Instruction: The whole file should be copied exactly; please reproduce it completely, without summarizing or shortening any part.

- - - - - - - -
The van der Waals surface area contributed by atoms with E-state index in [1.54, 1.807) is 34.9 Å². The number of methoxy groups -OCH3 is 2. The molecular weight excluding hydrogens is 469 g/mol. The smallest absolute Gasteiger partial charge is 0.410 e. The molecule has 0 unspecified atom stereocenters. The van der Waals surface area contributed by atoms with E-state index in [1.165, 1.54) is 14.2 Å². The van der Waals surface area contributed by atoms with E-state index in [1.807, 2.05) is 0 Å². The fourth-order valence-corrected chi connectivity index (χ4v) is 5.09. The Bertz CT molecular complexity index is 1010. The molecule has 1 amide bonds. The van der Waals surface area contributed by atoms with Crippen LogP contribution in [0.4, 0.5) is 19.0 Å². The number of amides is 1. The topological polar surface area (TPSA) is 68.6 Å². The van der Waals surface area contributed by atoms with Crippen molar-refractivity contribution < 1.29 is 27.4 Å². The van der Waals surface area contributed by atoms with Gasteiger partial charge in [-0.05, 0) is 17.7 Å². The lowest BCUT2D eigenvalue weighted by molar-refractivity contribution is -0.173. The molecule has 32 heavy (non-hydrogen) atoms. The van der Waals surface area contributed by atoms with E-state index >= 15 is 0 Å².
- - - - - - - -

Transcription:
The van der Waals surface area contributed by atoms with E-state index in [1.54, 1.807) is 34.9 Å². The number of methoxy groups -OCH3 is 2. The molecular weight excluding hydrogens is 469 g/mol. The smallest absolute Gasteiger partial charge is 0.410 e. The molecule has 0 unspecified atom stereocenters. The van der Waals surface area contributed by atoms with E-state index in [1.165, 1.54) is 14.2 Å². The van der Waals surface area contributed by atoms with E-state index in [1.807, 2.05) is 0 Å². The fourth-order valence-corrected chi connectivity index (χ4v) is 5.09. The Bertz CT molecular complexity index is 1010. The molecule has 1 amide bonds. The van der Waals surface area contributed by atoms with Crippen LogP contribution in [0.4, 0.5) is 19.0 Å². The number of amides is 1. The topological polar surface area (TPSA) is 68.6 Å². The van der Waals surface area contributed by atoms with Crippen molar-refractivity contribution < 1.29 is 27.4 Å². The van der Waals surface area contributed by atoms with Gasteiger partial charge in [-0.05, 0) is 17.7 Å². The lowest BCUT2D eigenvalue weighted by molar-refractivity contribution is -0.173. The molecule has 32 heavy (non-hydrogen) atoms. The van der Waals surface area contributed by atoms with E-state index >= 15 is 0 Å².